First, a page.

Posted tagged ‘Writing’

A Little Progress

January 4, 2009
Mollusc Farming

Mollusc Farming

Up to 825 words now.  It’s been a lot slower than my NaNo story, partly because I’m taking time to make it readable by children (aiming around the 10 year old level, I think), but still engaging for adults.  As a regular bedtime story reader I’ve come across some books that are aimed squarely at kids without any thought for an adult reading it to a younger child.  If the reader isn’t enjoying it, then it makes it difficult to keep the listener interested.

My MC has a best friend now, a slightly older and certainly wiser fairy, called Talia, which has let me get into writing some dialogue – a reliable way to get to know characters better (it is for me, at least).  In the course of the dialogue there are some little details about the differences between night & day fairies, as well as an insight into some of the roles filled by night fairies (the Tooth Fairy Corps, mollusc farmers and dew painters to name a few).

An encouraging little bit of progress…

The Night Fairy

January 3, 2009
The Night Fairy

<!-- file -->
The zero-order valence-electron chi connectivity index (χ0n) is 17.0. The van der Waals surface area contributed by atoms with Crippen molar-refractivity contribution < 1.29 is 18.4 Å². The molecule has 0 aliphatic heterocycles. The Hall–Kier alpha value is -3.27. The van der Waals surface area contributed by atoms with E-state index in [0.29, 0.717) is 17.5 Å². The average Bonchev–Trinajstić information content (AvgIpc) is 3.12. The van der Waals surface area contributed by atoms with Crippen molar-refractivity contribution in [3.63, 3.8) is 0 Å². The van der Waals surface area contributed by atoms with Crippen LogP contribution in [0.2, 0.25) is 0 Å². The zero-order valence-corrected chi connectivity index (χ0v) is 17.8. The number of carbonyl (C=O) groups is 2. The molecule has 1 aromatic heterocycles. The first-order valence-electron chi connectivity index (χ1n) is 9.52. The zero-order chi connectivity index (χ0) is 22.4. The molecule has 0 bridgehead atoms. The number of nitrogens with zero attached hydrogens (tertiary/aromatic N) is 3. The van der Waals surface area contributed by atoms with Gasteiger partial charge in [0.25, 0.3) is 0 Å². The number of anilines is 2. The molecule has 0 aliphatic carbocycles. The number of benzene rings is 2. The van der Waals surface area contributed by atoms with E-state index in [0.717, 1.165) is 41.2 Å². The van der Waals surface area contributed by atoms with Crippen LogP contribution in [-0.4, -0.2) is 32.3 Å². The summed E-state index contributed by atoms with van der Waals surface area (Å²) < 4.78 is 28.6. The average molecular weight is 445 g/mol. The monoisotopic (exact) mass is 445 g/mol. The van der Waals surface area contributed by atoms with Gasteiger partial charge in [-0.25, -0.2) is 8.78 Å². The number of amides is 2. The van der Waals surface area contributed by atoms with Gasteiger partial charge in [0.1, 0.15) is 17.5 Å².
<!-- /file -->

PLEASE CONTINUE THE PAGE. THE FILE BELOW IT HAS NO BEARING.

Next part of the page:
The Night Fairy

Thanks to those of you who voted in the poll I put up on the 1st of January.  I’ve closed it up now and I’ll be doing the fairytale (50% of all votes).

I’ve got a very sketchy outline of the start and end of the story as well as a few of the main characters.  It’s about a night fairy, Nyxie, who longs to see the daylight, but I haven’t got much more structure than that just yet, apart from knowing what the final outcome is.

Tools for Timelines

November 20, 2008
Overview of a timeline

Overview of a timeline

I’m using a Linux PC to write on, which has fewer options for dedicated writing tools than Windows or OSX, but there are still a plethora of free applications out there which are very useful.  I’ve yet to find my best way of working with them, but I thought I would share some of them for anybody else who might be starting out with writing under Linux.

The first of these is available for Linux, Windows and OSX and is OpenOffice.  What I’m going to look at is not the word processor part, which is a fully-functional alternative to much more expensive applications, but the spreadsheet application.  I use the spreadsheet program, known as OpenOffice.org Calc, for putting together timelines for major events and key characters in the story.  Click on the below for a more detailed view, but in essence what I do is: